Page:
1962-1965 Special conference on child abuse, led by Katherine Oettinger, chief of the Children’s Bureau, generated proposals for new laws requiring doctors to notify law enforcement and most states adopted such legislation.
1963 National Institute of Child Health and Human Development established as part of the National Institutes of Health; U.S. Children’s Bureau moved from Social Security Administration to Welfare Administration.
1964 H. David Kirk published Shared Fate: A Theory of Adoption and Mental Health, the first book to make adoption a serious issue in the sociological literature on family life and mental health.
1965 The Los Angeles County Bureau of Adoptions launched the first organized program of single parent adoptions in order to locate homes for hard-to-place children with special needs.
1966 The National Adoption Resource Exchange, later renamed the Adoption Resource Exchange of North America (ARENA), was established as an outgrowth of the Indian Adoption Project.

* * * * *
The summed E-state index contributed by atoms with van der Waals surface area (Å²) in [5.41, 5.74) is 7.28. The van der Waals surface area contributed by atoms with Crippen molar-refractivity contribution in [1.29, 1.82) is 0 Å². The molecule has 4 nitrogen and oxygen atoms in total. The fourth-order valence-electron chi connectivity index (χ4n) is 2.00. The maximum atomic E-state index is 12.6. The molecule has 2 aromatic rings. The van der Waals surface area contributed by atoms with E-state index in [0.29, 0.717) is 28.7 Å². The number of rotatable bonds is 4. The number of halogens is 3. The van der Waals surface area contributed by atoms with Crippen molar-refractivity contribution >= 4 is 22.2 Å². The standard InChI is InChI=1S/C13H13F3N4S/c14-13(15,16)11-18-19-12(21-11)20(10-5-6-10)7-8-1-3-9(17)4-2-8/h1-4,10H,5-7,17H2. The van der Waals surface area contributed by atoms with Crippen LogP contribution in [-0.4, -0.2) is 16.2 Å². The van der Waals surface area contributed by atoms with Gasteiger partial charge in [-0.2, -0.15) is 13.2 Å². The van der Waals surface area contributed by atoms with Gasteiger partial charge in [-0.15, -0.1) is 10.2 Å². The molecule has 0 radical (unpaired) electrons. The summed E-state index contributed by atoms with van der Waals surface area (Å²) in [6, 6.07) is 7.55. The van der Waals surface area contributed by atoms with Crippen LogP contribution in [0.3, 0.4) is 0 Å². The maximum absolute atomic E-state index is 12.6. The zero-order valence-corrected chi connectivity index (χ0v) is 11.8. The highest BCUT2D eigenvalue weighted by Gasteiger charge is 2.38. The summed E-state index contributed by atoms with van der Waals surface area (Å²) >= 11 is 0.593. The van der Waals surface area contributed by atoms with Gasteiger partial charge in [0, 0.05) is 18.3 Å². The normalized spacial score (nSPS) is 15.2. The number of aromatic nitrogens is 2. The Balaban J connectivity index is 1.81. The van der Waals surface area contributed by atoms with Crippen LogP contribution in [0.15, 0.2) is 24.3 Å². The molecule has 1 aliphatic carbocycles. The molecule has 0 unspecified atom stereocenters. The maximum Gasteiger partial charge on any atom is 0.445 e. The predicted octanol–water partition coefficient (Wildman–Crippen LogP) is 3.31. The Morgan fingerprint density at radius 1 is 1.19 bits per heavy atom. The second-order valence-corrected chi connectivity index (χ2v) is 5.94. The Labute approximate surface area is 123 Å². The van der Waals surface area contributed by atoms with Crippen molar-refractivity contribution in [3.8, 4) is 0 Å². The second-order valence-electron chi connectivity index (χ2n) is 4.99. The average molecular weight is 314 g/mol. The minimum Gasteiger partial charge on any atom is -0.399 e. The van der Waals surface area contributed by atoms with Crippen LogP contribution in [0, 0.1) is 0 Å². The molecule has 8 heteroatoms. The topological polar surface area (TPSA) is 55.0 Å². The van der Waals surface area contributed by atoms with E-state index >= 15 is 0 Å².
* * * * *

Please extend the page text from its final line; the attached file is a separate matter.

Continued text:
1969 President Nixon created the Office of Child Development in HEW to coordinate and administer Head Start and U.S. Children’s Bureau functions.
1970 Adoptions reached their century-long statistical peak at approximately 175,000 per year. Almost 80 percent of the total were arranged by agencies.
1971 Florence Fisher founded the Adoptees Liberty Movement Association “to abolish the existing practice of sealed records” and advocate for “opening of records to any adopted person over eighteen who wants, for any reason, to see them.”
1972 National Association of Black Social Workers opposed transracial adoptions; Stanley v. Illinois substantially increased the rights of unwed fathers in adoption by requiring informed consent and proof of parental unfitness prior to termination of parental rights.
1973 Roe v. Wade legalized abortion; Beyond the Best Interests of the Child articulated the influential concept of “psychological parent,” which prioritized continuity of nurture and speedy and permanent decisions in legal proceedings related to child placement and adoption.
1976 Concerned United Birthparents founded